This fundraiser gives all of Geoff's friends and adversaries on the social web a chance to get even, AND also help fight homelessness.
Why punish Geoff? Well, opinionated bloggers tend to ruffle a few feathers along the way. What better way to help my good friend Mark Horvath out in his attempts to fight homelessness through InviblePeople.tv, and to get a $10,000 matching grant from the Pierce Foundation than to give my "frenemies" a chance to get even!
Feel like I've give you too much grief about your product or content? Did I unfairly shut you down in a conversation or tell you to go pound sand? Perhaps you just think I'm a bit too snarky for my own good? Or maybe I really pissed you off!
For years, I have worked on this cause. As a young man I almost became homeless myself after a dot com experience. Walking around DC, you see so many people who are ignored on the streets, tired, hungry and unloved. It is so inhumane. And with the current economy and budget environment, this has only worsened. Homelessness is on the rise.
About the Cause
Mark Horvath, the founder of InvisiblePeople.tv is a personal friend, and has embarked on his third summer road trip across the continent to raise awareness and smash stereotypes about the plight of North America’s homeless. One of the best known activists on Twitter, Mark is fundraising throughout his trip via Razoo, in hopes of achieving a $10,000 matching grant from the Pierce Family Foundation.
The 2011 road trip features Mark Horvath’s first swing across Canada, and includes 34 cities throughout North America. The trip will take 4 months in total, and is in progress. Currently, Mark is in Vancouver, British Columbia.
“This [is] my third major road trip with InvisiblePeople.tv and the goal remains the same: To make the ‘invisible people’ in society more visible by bringing them out of the shadows where they are ignored,” said Horvath, who was once homeless himself.
How InvisiblePeople.tv Exposes Homelessness
Mark Horvath’s efforts to change the general public’s paradigms on homelessness has been noted by CNN, Mashable YouTube and many other traditional and new media outlets. InvisiblePeople.tv empowers homeless people to tell their own story via YouTube, Twitter and InvisiblePeople.tv. The strategy revolves around content through good storytelling, and providing real tangible actions; and a participation ethos of treating everyone with respect, doing what is right even when others don’t, and gratitude.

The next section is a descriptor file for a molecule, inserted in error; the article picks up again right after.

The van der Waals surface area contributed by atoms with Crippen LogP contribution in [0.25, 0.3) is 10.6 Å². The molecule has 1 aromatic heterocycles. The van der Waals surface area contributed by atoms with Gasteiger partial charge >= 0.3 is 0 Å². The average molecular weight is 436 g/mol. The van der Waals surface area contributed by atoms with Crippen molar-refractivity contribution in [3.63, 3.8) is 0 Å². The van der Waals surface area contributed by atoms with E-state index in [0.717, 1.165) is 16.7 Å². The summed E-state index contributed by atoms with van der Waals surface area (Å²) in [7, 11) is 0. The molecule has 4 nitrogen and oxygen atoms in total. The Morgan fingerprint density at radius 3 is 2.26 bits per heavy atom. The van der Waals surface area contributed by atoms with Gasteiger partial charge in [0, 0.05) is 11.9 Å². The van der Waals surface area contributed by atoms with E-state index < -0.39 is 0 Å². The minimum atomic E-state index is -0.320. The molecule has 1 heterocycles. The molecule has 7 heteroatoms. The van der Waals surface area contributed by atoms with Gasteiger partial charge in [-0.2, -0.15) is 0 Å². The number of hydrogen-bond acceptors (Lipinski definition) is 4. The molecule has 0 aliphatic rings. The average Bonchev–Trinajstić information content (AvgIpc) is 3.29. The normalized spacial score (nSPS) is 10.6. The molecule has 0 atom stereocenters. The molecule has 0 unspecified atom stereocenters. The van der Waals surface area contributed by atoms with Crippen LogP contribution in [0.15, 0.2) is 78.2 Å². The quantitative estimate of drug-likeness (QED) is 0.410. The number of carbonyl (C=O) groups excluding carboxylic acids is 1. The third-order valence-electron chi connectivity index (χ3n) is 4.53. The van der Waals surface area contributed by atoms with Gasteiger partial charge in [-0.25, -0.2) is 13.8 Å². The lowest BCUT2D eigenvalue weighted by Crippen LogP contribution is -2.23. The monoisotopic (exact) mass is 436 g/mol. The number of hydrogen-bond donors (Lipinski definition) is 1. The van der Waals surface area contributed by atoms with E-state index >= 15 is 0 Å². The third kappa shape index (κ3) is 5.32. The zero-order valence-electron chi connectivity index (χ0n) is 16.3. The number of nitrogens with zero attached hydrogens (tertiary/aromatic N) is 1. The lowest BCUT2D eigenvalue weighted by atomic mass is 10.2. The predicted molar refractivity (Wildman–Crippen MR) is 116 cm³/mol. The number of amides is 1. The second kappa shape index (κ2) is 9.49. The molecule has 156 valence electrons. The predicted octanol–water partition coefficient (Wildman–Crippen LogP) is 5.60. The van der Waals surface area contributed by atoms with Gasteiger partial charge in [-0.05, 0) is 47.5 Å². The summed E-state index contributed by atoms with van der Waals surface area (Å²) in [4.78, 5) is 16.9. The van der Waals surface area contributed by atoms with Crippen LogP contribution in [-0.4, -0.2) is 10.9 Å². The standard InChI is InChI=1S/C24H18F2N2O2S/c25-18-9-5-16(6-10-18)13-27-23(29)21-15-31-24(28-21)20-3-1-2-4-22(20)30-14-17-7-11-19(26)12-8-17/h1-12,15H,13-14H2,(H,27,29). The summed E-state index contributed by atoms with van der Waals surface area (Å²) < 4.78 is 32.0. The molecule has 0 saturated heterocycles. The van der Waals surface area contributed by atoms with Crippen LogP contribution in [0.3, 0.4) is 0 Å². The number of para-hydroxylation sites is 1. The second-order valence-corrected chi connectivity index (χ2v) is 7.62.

“The goal is to make the ‘invisible people’ in society more visible by bringing them out of the shadows where they are ignored,” said Horvath. “We’re using social media to expose the pain, hardship and hopelessness that millions of people face each day.”
Each week, Horvath highlights homeless citizens stories on InvisiblePeople.tv, and high traffic sites such as YouTube, Twitter and Facebook. One story at a time, videos posted on InvisiblePeople.tv deliver a call to action that is being answered by national brands, nonprofit organizations and everyday citizens now committed to participating in the fight against homelessness.
Here are some of the many actions Horvath has inspired:
“There is far too many things to list,” said Horvath. “YouTube gave us the front page for 24 hours and over 2 million people touched homelessness who would have probably rolled down their window at an exit ramp.”